Half of creative freelancers borrowing money to survive COVID-19 crisis

15 May 2020

Half of people working in the creative industries have been forced to borrow money during the COVID-19 crisis to survive, a new Bectu survey has found.

Nearly 3000 people working in the creative industries took part in the survey asking them what government support they have managed to access during the crisis.

People were asked: “To survive the lockdown, which of the following measures have you been forced to take?” Close to a quarter (23%) said they have used their overdraft, 21% reported using a credit card and 5% said they have taken out a loan.

As well as formal forms of borrowing, 23% of respondents also reported asking their families for money and over a third (36%) are using money set aside for tax bills to live on while their workplaces are closed.

The findings reveal that many film, TV, theatre, live events and arts freelancers have access to extremely limited support and are being forced into debt or relying on charity to get through the crisis.

The survey was completed by people working in film, TV, theatre, commercials, live events touring, art galleries, music venues and cinemas.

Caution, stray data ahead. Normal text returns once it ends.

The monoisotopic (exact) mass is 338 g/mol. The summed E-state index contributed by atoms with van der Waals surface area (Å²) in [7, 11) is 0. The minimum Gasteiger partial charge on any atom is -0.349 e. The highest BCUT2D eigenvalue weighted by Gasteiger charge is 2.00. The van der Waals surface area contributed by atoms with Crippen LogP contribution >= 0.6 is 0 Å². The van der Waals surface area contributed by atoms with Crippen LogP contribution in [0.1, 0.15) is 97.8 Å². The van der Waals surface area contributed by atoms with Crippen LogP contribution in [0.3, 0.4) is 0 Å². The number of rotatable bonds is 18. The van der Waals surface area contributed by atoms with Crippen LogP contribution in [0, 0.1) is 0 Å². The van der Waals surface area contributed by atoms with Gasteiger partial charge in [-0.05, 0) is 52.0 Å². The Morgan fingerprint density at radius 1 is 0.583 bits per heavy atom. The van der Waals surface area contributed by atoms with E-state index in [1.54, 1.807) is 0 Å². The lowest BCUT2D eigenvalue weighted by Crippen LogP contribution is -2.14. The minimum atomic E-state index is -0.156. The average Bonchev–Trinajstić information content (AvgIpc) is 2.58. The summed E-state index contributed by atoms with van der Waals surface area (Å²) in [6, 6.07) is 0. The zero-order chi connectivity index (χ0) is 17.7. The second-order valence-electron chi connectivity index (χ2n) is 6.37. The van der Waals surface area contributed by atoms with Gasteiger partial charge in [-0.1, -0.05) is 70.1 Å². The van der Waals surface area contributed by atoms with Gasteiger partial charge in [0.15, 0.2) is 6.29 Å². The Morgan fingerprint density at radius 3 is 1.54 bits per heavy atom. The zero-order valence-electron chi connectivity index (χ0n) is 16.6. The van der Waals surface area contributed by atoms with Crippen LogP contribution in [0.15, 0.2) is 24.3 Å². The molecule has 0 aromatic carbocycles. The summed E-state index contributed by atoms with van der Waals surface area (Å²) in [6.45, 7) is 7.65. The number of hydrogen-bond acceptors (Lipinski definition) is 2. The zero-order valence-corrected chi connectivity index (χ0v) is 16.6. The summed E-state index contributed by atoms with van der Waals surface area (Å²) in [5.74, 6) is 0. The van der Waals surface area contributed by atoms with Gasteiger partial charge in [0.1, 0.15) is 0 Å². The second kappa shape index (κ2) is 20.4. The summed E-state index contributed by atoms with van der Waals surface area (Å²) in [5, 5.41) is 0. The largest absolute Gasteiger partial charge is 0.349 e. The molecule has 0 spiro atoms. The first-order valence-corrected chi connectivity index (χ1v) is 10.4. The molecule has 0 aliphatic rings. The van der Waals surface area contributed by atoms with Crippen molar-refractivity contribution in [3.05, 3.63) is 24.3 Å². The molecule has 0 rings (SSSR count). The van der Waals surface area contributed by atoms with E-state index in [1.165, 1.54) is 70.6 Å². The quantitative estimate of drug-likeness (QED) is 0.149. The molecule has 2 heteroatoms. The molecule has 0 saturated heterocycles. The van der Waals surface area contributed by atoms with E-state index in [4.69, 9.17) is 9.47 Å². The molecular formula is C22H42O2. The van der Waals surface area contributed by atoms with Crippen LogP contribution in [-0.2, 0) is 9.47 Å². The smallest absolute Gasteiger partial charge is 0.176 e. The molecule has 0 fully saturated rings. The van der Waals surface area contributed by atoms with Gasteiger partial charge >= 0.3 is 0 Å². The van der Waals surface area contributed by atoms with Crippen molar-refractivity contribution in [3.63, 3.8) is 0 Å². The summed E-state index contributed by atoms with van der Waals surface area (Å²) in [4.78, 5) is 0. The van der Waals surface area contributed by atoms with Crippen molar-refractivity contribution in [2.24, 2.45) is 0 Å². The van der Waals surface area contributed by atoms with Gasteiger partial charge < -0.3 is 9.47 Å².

Only 33% of people who reported themselves as PAYE freelancers reported being furloughed. Meanwhile, only 40% of respondents who reported themselves as operating as a limited company or sole trader believe they will qualify for the Self-employment Income Support Scheme which opened on Wednesday 13 May.

When looked at separately, 82% of people operating as limited companies said they didn’t think they could access the SEISS and 45% of sole traders said they wouldn’t be able to access it either.

Other measures that people reported they are considering to survive the lockdown included 11% considering leaving their industries and 11% have also defaulted on rent and other bills.

The results emerged as the government has announced that the Coronavirus Job Retention Scheme will be extended until October.

Head of Bectu Philippa Childs said:

“These findings demonstrate there are huge numbers of people working in the creative industries who still can’t access financial support.

“Despite the launch of these schemes many of these individuals have not been paid for several months and have no idea how much work will be available as the lockdown is lifted.

“Bectu is deeply concerned about the impact that this will have on these individuals’ mental health and their families. While it is welcome news that the furlough scheme has been extended the Treasury must recognise that there are many people who are yet to receive a single penny of government support and are now truly desperate for assistance. It is demoralising and unfair that these people are continuing to wait for assistance when other parts of the economy have been able to access help as soon as they needed it.”